Why is it that things always seem so simple once they're done?
So there I sit in our Network Operations Center, on one of many jet black adjustable bar stools, trying to explain to my boss what has transpired over the last 10 hours.
"So? Is it fixed?" He asks me with obvious trepidation.
"Yea. I finally got it," I say.
"Well? What was it?"
"Oh," I sort of glance around a bit. "It was a check box."
"Yea. Just a single lousy check box."
"10 hours for a check box!?"
It's funny, but once a problem is solved it always seems so incredibly easy. "Oh course, it had to be that!" Why is it never that easy to fix before you spend 10 hours of your life, reading error codes, querying log files, checking application setting and searching fifty two thousand Internet search results for that one glimmer of hope, that will lead you to troubleshooting glory.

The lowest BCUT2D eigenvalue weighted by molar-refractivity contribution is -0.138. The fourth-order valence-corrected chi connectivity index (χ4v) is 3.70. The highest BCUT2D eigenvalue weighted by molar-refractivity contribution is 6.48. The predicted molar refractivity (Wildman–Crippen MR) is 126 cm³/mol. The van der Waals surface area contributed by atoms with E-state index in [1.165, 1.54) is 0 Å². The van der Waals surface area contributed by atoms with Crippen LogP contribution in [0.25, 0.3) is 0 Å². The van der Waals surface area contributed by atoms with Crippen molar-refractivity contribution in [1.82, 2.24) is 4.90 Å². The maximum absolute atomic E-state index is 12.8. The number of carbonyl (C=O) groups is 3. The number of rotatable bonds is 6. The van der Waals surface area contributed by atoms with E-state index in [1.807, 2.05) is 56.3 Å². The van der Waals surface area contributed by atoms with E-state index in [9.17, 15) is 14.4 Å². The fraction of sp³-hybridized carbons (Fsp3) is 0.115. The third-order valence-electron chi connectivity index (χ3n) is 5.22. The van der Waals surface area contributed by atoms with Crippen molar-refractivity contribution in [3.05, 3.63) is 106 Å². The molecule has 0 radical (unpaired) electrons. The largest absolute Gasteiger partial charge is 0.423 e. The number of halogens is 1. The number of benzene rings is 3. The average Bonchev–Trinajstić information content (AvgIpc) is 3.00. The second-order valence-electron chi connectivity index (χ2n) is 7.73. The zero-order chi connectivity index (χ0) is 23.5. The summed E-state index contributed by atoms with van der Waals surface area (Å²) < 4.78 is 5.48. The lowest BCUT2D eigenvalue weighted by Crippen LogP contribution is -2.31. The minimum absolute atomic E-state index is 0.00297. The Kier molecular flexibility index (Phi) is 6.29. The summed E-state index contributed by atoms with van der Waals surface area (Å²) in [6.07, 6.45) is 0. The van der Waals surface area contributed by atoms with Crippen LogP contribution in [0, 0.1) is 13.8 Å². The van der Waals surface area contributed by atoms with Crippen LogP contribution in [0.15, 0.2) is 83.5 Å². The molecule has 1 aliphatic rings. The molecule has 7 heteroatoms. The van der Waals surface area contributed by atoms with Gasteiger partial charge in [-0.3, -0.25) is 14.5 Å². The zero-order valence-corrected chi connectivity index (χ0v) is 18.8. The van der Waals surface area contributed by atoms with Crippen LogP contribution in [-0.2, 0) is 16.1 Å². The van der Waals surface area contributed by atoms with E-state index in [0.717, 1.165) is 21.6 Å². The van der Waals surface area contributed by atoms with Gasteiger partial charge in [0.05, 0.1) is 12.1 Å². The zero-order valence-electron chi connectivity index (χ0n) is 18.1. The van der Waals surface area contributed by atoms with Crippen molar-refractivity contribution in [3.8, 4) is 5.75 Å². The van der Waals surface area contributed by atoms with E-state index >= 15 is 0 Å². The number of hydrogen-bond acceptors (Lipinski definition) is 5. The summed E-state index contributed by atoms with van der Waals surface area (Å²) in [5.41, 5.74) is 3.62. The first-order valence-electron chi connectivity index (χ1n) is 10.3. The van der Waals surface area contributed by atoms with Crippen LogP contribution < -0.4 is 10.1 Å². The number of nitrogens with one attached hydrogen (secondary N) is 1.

After all of that you break down and start over. Wiping out the entire configuration and start over from scratch. You begin only to find that you've also blown away the license file and have no idea where that came from. After a two hour conversation with a Serbian national about the legality of your software product, you are back on the road again.
After several more hours of loading screens and progress bars you arrive at the beginning. There is nothing like running in a circle. You feel like a horse. A stupid animal with a brightly painted number and tiny whip wielding man mounted on your rumpus.
"Why were you whipping me like that?! We're right back where we started! If I had just stood still we would have been the first ones here!!"
This is the climax, the point of defeat. After hours of struggling to solve the issue, you admit that all is lost, and you are no better than a floundering baboon. There is only one course of action that can be taken. You begin to sweat as you wheel yourself over to the the bookshelf and draw the tome from it's dusty holding. You break down and read the 'getting started guide'. This is done stealthy so none of the junior techs can see the senior engineer admitting defeat.
"Wait, what's this? A check box that is required.... How odd."